On 2/28/2014 4:07 AM, John Gabriel wrote: > On Friday, 28 February 2014 07:17:41 UTC+2, Martin Shobe wrote: > >>>> I agree that 6 - 4 = 2 wouldn't show that 2 + 3 = 6. > >> Yes 2 + 3 = 6 is false. That's why the fact that it fits your axioms is >> such a problem. > > You do not understand the first axiom.
The axiom under question here is the third, not the first.
> The difference (or subtraction) of two numbers (2 and 3) is that number (6) which describes how much the larger exceeds the smaller.
> So why can't you have 2 + 3 = 6?
> Because, 6 - 4 = 2, but we KNOW that the numbers are 2 and 3, not 2 and 4.
> Can you have 6 - 3 = 3?
> No. Because you KNOW that the numbers are 2 and 3, not 3 and 3.
But you didn't say that. You said that I could use either number as the subtrahend and have the difference be either number. For the 2 + 3 = 6 case, 6 - 3 = 3 fits that. If that isn't what you mean, you should reword your axioms so that it does say what you mean.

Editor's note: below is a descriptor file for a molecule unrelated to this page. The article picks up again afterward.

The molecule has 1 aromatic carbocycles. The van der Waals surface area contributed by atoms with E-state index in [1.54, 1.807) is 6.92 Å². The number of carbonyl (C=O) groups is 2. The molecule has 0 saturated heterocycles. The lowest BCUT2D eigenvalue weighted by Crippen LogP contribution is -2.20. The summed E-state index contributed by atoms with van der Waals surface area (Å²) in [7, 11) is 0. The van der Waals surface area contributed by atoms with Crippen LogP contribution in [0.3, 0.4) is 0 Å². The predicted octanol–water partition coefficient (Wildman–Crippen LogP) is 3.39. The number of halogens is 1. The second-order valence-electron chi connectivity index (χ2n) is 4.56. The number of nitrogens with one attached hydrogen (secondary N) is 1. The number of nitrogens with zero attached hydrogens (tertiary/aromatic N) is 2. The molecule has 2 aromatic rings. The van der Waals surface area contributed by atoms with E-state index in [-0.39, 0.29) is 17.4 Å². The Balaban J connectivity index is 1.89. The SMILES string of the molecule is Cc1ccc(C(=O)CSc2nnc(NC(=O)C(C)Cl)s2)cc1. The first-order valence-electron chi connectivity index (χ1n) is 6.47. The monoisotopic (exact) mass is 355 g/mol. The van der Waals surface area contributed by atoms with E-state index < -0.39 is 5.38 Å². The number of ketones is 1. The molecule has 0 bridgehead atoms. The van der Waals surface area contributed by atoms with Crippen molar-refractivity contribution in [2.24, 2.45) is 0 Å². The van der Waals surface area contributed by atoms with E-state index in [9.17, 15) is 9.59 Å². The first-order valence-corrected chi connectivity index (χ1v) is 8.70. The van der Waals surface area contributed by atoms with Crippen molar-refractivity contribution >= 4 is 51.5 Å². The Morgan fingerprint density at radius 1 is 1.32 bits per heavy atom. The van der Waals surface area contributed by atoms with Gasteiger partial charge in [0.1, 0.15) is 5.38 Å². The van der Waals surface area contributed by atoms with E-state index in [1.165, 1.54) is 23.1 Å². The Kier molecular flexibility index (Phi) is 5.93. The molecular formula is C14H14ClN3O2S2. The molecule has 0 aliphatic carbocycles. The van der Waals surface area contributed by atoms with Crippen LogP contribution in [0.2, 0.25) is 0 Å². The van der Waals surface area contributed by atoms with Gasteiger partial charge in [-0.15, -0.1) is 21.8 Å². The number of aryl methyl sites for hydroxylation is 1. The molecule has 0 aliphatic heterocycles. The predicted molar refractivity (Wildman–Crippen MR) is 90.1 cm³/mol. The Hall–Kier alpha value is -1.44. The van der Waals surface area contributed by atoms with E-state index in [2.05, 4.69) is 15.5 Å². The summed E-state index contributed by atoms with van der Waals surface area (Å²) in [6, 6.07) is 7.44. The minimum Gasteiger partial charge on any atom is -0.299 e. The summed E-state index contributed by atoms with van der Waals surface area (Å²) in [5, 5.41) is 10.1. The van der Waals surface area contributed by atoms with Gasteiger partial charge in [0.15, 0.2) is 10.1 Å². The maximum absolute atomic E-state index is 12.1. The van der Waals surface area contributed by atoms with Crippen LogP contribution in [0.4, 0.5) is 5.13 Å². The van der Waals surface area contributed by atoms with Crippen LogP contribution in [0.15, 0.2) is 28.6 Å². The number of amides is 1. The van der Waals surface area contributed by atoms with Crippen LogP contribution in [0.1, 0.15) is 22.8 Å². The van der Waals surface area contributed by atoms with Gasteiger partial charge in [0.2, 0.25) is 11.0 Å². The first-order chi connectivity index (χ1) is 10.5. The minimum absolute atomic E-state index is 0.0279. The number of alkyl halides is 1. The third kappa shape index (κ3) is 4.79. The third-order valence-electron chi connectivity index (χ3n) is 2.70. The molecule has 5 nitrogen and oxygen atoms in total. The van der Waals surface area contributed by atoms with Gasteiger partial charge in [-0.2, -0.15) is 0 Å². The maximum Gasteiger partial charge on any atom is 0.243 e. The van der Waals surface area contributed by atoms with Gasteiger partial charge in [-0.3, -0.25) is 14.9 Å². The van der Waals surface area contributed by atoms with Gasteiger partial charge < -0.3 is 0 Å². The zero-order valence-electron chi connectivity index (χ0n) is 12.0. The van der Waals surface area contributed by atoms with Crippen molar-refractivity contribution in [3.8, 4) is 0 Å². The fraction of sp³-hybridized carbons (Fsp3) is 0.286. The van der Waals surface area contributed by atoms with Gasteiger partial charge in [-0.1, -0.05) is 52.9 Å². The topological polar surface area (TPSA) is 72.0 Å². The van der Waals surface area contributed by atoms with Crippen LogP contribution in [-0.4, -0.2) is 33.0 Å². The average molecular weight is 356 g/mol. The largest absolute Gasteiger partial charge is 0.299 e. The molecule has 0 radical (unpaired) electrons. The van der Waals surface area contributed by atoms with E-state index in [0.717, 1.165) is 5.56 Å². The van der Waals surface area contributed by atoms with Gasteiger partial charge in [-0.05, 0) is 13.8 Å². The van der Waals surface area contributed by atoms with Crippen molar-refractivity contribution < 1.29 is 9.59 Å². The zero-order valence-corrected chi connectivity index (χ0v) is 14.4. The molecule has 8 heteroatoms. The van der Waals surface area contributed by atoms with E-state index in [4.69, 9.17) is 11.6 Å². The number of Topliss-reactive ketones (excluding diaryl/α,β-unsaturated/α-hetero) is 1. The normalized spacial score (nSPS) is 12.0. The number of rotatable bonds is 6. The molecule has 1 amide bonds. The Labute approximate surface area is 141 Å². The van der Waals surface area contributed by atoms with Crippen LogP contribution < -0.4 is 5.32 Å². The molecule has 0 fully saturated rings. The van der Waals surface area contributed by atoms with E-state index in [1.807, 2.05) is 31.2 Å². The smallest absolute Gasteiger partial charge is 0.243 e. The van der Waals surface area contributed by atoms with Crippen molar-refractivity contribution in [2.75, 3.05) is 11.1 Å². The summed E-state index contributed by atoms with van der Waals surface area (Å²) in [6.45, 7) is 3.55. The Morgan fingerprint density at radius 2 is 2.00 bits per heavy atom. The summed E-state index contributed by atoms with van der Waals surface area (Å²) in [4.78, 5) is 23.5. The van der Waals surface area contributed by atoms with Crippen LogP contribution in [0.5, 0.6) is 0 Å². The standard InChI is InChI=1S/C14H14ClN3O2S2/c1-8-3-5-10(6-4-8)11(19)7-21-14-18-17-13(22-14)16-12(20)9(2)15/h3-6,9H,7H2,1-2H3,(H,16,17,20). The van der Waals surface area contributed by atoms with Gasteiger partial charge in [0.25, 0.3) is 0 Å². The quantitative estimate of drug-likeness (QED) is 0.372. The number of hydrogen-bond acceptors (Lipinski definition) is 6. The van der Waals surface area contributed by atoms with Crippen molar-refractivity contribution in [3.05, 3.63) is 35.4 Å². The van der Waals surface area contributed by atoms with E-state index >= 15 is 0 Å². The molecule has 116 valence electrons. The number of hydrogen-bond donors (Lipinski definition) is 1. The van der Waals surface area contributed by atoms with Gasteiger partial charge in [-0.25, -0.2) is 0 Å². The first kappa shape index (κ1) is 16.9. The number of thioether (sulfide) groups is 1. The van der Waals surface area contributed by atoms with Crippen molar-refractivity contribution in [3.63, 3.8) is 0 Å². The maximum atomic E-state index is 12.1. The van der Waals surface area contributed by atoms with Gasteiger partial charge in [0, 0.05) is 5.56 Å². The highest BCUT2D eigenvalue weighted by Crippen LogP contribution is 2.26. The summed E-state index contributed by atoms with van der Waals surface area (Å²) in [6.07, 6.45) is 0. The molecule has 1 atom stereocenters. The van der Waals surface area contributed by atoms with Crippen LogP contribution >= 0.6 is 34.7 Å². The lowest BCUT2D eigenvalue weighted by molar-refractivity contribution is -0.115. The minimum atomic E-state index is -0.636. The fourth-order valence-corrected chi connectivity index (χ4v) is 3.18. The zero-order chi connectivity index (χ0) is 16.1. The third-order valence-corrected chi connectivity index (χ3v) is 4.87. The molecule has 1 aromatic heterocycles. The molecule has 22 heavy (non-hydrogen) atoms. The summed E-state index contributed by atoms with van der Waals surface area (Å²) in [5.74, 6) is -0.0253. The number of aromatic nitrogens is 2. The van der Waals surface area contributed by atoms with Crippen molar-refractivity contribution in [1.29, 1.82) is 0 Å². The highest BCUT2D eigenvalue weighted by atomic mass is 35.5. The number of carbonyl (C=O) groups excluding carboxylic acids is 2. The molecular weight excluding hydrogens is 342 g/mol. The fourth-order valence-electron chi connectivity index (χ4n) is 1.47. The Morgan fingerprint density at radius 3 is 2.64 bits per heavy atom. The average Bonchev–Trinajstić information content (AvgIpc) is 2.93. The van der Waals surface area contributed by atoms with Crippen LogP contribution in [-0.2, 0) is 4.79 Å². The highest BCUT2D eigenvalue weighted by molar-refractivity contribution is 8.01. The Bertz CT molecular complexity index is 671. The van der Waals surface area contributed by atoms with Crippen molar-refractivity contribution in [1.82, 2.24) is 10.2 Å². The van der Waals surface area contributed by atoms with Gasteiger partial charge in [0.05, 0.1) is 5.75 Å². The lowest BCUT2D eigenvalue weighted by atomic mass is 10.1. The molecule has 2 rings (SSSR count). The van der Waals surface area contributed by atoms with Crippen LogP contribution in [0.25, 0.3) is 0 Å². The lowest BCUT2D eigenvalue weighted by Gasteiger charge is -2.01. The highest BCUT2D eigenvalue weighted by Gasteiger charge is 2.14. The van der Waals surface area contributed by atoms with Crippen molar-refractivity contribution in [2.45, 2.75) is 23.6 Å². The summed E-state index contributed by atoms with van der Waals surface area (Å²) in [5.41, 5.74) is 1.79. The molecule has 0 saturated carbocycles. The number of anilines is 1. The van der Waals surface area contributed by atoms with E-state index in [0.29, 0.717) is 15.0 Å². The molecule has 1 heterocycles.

> Moreover, you cannot say 1 - 3 or 0 - 3 because the smaller is subtracted ('-') from the larger.
> The first axiom establishes the primitive operator '-' from which all the remaining operations are derived.
At least you got your axiom reference right here.
>> Your axiom was, "The difference (or subtraction) of two numbers is that >> number which describes how much the larger exceeds the smaller." Three >> is most definitely two larger than one, so 1-3 = 2. Similarly, three is >> three larger than 0, so 0 - 3 = 3.
> You don't do this even in the flawed Peano axioms. What makes you think you can do it in mine? The axiom states clearly the smaller must be subtracted from the larger: "Difference" is defined as "how much the larger exceeds the smaller"
Yes, Peano's axioms don't have this flaw. But what makes me think I can do it in yours, is that your axioms say I can. It's a rather trivial derivation from what you said to 0 - 3 = 3. If you didn't mean what you said, you should change it to say what you mean.